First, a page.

Investar executives said the Titan Balanced Fund’s low investment threshold was designed to create an affordable entry point for ordinary, working Bahamians to buy into a vehicle that they argued was typically priced out of their reach.
They billed the Titan Balanced Fund as a way for Bahamians to obtain ownership of their own economy, and a means to “democratise” and spread wealth throughout more hands. A key selling point was the fund’s planned investment in Mr Bastian’s Island Luck web shop, although its total equity stake was to be kept below 5 percent to avoid the need for enhanced Gaming Board scrutiny.
One capital markets source, speaking on condition of anonymity, told Tribune Business that the Titan Balanced Fund faced a hard task to obtain the necessary scale given that it was primarily targeted at individual retail investors that typically have smaller amounts of money to invest.
This, they explained, meant that the fund needed to attract thousands of subscribers to give it sufficient financial clout to acquire meaningful assets such as equities, preference shares and debt instruments, real estate and positions in both listed and private companies. The $750,000 raised to-date, they suggested, fell some way short of that goal.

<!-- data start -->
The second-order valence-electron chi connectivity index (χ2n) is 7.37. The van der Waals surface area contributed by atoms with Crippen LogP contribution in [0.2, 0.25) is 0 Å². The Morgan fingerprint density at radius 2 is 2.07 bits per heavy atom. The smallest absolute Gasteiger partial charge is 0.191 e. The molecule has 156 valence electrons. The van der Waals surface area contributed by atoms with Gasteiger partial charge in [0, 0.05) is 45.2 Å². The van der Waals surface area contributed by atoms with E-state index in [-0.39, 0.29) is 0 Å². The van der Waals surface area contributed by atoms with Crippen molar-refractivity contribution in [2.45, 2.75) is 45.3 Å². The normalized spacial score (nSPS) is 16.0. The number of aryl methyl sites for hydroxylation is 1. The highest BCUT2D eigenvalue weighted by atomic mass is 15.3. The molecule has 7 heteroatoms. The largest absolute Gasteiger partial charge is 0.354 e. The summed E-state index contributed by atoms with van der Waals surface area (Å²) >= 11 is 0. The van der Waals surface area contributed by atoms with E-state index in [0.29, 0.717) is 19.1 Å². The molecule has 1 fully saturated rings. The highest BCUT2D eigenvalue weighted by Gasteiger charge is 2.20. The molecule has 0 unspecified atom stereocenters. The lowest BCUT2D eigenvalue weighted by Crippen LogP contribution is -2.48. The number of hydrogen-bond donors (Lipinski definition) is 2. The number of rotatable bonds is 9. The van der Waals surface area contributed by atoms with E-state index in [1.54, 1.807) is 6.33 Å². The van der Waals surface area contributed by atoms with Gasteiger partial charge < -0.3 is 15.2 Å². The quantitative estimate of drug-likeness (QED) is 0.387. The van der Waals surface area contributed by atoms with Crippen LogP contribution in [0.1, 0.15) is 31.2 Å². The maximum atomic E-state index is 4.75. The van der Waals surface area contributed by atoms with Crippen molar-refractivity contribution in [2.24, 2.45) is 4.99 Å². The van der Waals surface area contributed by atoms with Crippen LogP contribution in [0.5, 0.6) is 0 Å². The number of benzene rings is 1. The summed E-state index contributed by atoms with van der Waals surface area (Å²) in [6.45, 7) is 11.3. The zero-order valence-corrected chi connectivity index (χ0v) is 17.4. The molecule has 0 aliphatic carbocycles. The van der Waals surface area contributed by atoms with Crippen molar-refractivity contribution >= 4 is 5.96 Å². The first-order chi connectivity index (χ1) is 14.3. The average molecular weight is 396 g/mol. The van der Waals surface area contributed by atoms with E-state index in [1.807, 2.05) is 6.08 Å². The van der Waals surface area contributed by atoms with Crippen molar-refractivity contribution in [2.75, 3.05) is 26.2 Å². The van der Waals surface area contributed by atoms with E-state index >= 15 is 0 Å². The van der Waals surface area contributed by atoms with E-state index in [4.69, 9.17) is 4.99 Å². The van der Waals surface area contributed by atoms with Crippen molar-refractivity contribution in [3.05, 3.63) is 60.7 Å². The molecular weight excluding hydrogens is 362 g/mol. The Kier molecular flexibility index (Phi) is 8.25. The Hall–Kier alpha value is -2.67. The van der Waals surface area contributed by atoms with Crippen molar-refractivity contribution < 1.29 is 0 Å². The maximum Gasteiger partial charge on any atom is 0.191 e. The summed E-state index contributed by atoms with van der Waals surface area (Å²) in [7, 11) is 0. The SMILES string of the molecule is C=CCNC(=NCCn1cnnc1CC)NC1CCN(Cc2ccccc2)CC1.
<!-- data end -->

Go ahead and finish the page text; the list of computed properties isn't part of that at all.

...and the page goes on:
“It’s the Robin Hood approach,” the source said of Investar Securities. “That’s how they marketed themselves: As the saviour of the small Bahamian. But it’s not a good market to go after. That’s for sure.
“The retail investor will typically be the smaller investor. Largely it’s going to be the $1,000, $500 clients. It will take a long time to build assets, $500 at a time. But I’m sure they’ll take some business from all of us.”
Investar Securities is also facing the unfamiliarity many Bahamians have with the concept of an investment fund as a vehicle to pool capital from multiple investors, and how it is managed and invested to produce returns for their benefit. A substantial, long-running education campaign will be required to change this mindset.
Another issue is that investor returns on the Titan Balanced Fund, which are projected at 7-10 percent per annum, will virtually all come from capital appreciation or increases in the value of its shares as a result of improvements in its underlying investments.
“The directors do not anticipate that any dividends will be paid” from income and capital gains, the fund’s offering memorandum states. That may not appeal in a Bahamian capital market where dividends are king, and investors regularly shy away from stocks that fail to provide a consistent annual payout.
Investar Securities’ directors include Mr Bastian, Lowell Mortimer and Scott Godet, along with Mr Deveaux and managing director Ansel Watson. Titan Fund directors include Dirk Simmons, Felix Stubbs and Heather Beloit-Hazarian.
Both the Titan Balanced Fund and the Titan Fixed Income Fund have been licensed by the Securities Commission of The Bahamas (SCB). According to Investar, both funds will operate as Bahamian dollar investment funds with investments that may include property, utilities, publicly traded companies, government bonds and private holding companies.